Deforestation on the hillside overlooking Sarmale, making way for crops. Illegal tree felling is rife across this region, and paying off the right officials ensures that nothing is done about it. Sindhudurg District has lost 30 lakh trees this way over the last three years. One of the implications of this has been that forest elephants have increasingly been found travelling haywire, often straying into urban areas. Over the last seven years, Rs. 6 crore has been paid to farmers in compensation for damage done by elephants.

 

illegal deforestation sindhudurg 2 Western Ghats Under Threat II: Open cast mining

Land deforested illegally in Bhalawal is now being used for growing pineapples and, just out of this shot to the distant left, bananas.

 

open cast mining sindhudurg sacred groove Western Ghats Under Threat II: Open cast mining

A sacred groove. These are homes to forest deities, said to protect the local people. In this case, the tree in the background is revered as a guardian god, who lives between the villages of Tamboli and Asaniye. Given the special place that the forests occupy in the lives of the people of this area, it is unsurprising that 22 out of 24 villages due to be affected by mining projects have rejected them.

 

open cast mining sindhudurg sacred groove 2 Western Ghats Under Threat II: Open cast mining

Sacred groove at Asaniye, whose inhabitants believe that a tiger god protects their village. The rock in this shot, which looks like tiger, was formed naturally. Occasionally, tigers kills cattle in this village, but the villagers do not accept compensation for their losses. Instead, they see them as offerings to their guardians.

 

open cast mining sindhudurg wildlife spider endangered 2 Western Ghats Under Threat II: Open cast mining

This breed of giant spider is endemic in this part of the Western Ghats. Ecologists point out that this is the last refuge of many rare and endangered flora and fauna.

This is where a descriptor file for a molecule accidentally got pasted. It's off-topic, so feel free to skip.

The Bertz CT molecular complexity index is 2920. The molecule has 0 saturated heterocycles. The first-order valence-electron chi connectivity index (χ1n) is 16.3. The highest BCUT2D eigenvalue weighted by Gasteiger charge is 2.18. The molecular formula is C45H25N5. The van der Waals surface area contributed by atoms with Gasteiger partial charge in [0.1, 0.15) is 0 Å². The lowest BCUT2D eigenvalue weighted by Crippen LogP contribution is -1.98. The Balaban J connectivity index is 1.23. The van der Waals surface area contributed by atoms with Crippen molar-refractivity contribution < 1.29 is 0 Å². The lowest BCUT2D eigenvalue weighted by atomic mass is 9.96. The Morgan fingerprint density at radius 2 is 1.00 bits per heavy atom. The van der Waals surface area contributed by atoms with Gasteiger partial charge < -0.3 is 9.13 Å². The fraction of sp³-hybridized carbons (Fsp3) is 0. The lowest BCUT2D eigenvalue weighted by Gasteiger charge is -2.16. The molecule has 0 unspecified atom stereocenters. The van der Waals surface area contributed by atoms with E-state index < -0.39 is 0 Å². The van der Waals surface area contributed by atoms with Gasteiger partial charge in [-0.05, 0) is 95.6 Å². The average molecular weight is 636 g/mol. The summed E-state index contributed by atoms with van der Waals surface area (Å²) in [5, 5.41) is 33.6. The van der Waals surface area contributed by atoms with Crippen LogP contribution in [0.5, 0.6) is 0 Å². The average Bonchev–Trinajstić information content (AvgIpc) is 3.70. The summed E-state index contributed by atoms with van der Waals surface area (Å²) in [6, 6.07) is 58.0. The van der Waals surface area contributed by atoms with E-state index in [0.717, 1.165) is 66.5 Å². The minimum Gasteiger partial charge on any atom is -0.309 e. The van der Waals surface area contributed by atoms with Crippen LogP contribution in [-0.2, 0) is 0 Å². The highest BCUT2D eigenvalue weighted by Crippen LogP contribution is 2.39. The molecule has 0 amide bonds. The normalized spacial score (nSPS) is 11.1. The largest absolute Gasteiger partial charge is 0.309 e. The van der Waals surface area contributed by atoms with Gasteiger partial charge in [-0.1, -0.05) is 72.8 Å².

open cast mining sindhudurg stone crushing quarry 1 Western Ghats Under Threat II: Open cast mining

At around 1,100 feet, Phukeri plays host to stone crushers who have blasted out this quarry, visible for kilometres. In addition to being an eyesore and harming the local ecosystem, this process causes fractures in rock sediments, affecting water supplies to the villages below.

 

sindhudurg view planned mining sites western ghats 1 Western Ghats Under Threat II: Open cast mining

Trees, as far as the eye can see. This is the current view from above the village of Asaniye and below the Phukeri BSNL tower, looking South down the Western Ghats towards Goa. According to existing plans, five to six mines will be developed within the boundaries of this shot, requiring massive deforestation and resulting in severe implications for wildlife and the ecology of this important North-South corridor.

 

sindhudurg view planned mining sites western ghats 2 Western Ghats Under Threat II: Open cast mining

The view from the same position, this time looking North. A further six mines will fall within the borders of this photo if existing plans are carried out.

 

sindhudurg view of western ghats from inside quarry Western Ghats Under Threat II: Open cast mining